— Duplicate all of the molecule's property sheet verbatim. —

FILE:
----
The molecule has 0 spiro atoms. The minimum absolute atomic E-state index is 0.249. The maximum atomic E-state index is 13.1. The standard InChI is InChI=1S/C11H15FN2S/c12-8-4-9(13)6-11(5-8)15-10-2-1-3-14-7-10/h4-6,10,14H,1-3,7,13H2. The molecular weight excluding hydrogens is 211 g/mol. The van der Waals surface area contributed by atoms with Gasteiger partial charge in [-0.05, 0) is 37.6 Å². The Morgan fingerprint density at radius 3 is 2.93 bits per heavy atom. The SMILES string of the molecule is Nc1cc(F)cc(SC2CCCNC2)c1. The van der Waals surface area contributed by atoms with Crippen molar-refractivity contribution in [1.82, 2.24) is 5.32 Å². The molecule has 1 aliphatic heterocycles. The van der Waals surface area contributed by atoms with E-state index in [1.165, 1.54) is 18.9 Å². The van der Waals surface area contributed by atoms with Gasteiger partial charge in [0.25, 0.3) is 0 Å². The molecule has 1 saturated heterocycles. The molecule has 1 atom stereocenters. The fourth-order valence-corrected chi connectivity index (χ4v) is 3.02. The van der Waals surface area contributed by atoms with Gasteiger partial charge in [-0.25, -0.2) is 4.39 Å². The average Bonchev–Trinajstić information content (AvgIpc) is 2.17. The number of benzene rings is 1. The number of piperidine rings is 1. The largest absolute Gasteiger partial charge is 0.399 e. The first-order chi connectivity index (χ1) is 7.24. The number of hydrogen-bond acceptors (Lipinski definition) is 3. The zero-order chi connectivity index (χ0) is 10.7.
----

The molecule has 0 spiro atoms. The minimum absolute atomic E-state index is 0.249. The maximum atomic E-state index is 13.1. The standard InChI is InChI=1S/C11H15FN2S/c12-8-4-9(13)6-11(5-8)15-10-2-1-3-14-7-10/h4-6,10,14H,1-3,7,13H2. The molecular weight excluding hydrogens is 211 g/mol. The van der Waals surface area contributed by atoms with Gasteiger partial charge in [-0.05, 0) is 37.6 Å². The Morgan fingerprint density at radius 3 is 2.93 bits per heavy atom. The SMILES string of the molecule is Nc1cc(F)cc(SC2CCCNC2)c1. The van der Waals surface area contributed by atoms with Crippen molar-refractivity contribution in [1.82, 2.24) is 5.32 Å². The molecule has 1 aliphatic heterocycles. The van der Waals surface area contributed by atoms with E-state index in [1.165, 1.54) is 18.9 Å². The van der Waals surface area contributed by atoms with Gasteiger partial charge in [0.25, 0.3) is 0 Å². The molecule has 1 saturated heterocycles. The molecule has 1 atom stereocenters. The fourth-order valence-corrected chi connectivity index (χ4v) is 3.02. The van der Waals surface area contributed by atoms with Gasteiger partial charge in [-0.25, -0.2) is 4.39 Å². The average Bonchev–Trinajstić information content (AvgIpc) is 2.17. The number of benzene rings is 1. The number of piperidine rings is 1. The largest absolute Gasteiger partial charge is 0.399 e. The first-order chi connectivity index (χ1) is 7.24. The number of hydrogen-bond acceptors (Lipinski definition) is 3. The zero-order chi connectivity index (χ0) is 10.7.